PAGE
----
Victory From The Jaws Of Defeat: Five Moments When We Rescued The Cup Run

Clive Mason

It often seems to be in Sunderland's DNA to snatch defeat from the jaws of victory, but this season our League Cup run has meant that for once we haven't had to invert the old cliché...

Our League Cup run this season has seen three different managers take charge, but there was one consistent theme throughout the campaign - when it looked like our luck had ran out, somehow victory was snatched from the jaws of defeat and the march to Wembley continued. Considering that Sunderland's style is usually to snatch defeat from the jaws of victory, this break from the norm seems worthy of celebrating. So here are my top five moments on our cup run when the lads have fought back when everything looked to have slipped away.

1. Altidore's goal against MK Dons

Sunderland had put together an uninspiring and inept 75 minutes against lower league opposition, and looked to be falling at the first Capital One emblazoned hurdle in the race to Wembley. So far, so Sunderland. But as the game looked to be petering out with the away side 2-0 up, Jozy Altidore went one-on-one with the 'keeper and coolly slotted his finish home for his first Sunderland goal. What followed was simply extraordinary as early second-half substitute Connor Wickham scored twice before Adam Johnson chipped in with a superb individual goal to bring the game to a close at 4-2. A fantastic turnaround after Sunderland looked to be down and out in the very first round.

This turned out to actually be Paolo Di Canio's only win in the 2013/14 season, and though surely everyone (especially Phil Bardsley) is happy the mad Italian is long gone from Wearside, he did at least make the first step towards the final.

2. Bally steadying the ship against Peterborough

Although we'd managed a thrilling late comeback against MK Dons, it didn't seem too unlikely that our defeat to League One opposition had merely been delayed. With Paolo Di Canio's madcap reign ending just days before the match, no one would have been massively surprised if a Sunderland side in disarray had simply failed to turn up. Instead, under the calm leadership of caretaker Kevin Ball, Sunderland dispatched the Posh with a minimum of fuss and generally looked a much happier and more professional outfit when free from being told to spit in their own faces after games, funny that.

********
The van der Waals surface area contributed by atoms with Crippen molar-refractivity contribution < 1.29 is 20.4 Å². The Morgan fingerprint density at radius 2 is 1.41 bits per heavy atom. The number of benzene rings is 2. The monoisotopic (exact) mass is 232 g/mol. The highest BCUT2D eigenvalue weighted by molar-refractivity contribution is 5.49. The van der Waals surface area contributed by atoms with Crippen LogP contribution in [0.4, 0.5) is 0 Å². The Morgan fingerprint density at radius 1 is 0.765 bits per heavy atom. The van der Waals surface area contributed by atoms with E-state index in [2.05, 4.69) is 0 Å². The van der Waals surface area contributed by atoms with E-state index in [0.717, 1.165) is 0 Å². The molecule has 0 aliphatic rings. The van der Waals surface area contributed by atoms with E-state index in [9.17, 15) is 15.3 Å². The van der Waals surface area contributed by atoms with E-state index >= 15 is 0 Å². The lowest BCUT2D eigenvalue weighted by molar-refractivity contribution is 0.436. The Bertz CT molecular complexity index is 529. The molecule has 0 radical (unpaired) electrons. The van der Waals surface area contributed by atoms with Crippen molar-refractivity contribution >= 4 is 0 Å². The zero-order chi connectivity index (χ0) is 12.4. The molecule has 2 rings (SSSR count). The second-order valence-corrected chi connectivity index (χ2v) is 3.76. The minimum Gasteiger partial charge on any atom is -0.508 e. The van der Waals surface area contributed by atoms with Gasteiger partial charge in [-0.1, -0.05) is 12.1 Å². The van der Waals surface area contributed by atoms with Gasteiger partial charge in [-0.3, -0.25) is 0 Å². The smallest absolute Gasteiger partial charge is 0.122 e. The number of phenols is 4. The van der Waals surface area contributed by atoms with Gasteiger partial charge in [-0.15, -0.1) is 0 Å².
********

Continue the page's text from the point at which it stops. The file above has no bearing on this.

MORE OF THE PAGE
3. Boriniiiiiiiiiiii and Kiiiiiiiiiiiiiiiiiii

This surely was when we first started to believe that maybe, just maybe, this could actually be our year. Two lower league sides had been dispatched, followed by a professional dismissing of Southampton in the last 16. But now was the big test. When Chelsea managed to get ahead with a mixture of Cattermole and Frank Lampard bundling the ball over the line, it looked like the inevitable had happened and our chance had been blown. This was reinforced as Sunderland played extremely poorly for most of the second half, looking as if they were simply killing time until our defeat and exit. If there was going to be another goal, it would surely be Chelsea's.

But then, as so often during this run, a late goal completely changed everything. With just minutes to go the ball fell to substitute Fabio Borini who tucked it home - bring on extra time. From playing poorly and being close to elimination, Sunderland now had the running of the game. But despite being on top, the goal wouldn't come. Penalties looked to be unavoidable. But it wasn't time for them, not yet. Ki Sung-Yueng instead popped up to smash the ball home and make certain of his place in Sunderland hearts with just minutes to go before the shootout.

4. Jesus Bardsley's resurrection at 119'

Despite taking a one goal lead to Old Trafford, we nearly managed to blow our chances before half-time when John O'Shea turned off at a corner letting Jonny Evans head United back level again. The vagaries of the away goal rule meant that despite Sunderland failing to score by 90 minutes, the tie went into extra-time - but with the caveat that if there was no further score, United would finally progress on away goals. As extra-time ticked on the home side fell deeper and deeper, and the domination of Poyet's men increased more and more. Yet still no goal. Even the 118 minute mark when Ki fired us into the semi-finals against Chelsea passed with no goal.

Then, with Sunderland camped on the edge of the United box, Phil Bardsley unleashed an un-thunderbastard that was fumbled into the net by De Gea. Watching at home I danced around deliriously shouting "WEMBLEY WEMBLEY WEMBLEY"; we'd done it, made it to the final! Surely it was too late for United to bring themselves back into it now...?

5. Don Vito making United sleep with the fishies

Of course, there had to be a sting in the tail. Just when it looked like we'd booked our place in the final, up popped Javier Hernandez just seconds later to smash the ball home and bring on the penalty shootout that, to be honest, was always inevitable. Heart-break loomed, and when the usually reliable Craig Gardner missed his penalty I have to admit I feared the worst. As penalty after penalty was missed by both sides, one man stood tall and took the final strides on our march to Wembley - Vito Mannone. With the shark-faced Italian denying Rafael's spot-kick we secured our place at Wembley, and snatched an incredibly satisfying victory from the jaws of utterly devastating defeat once again.

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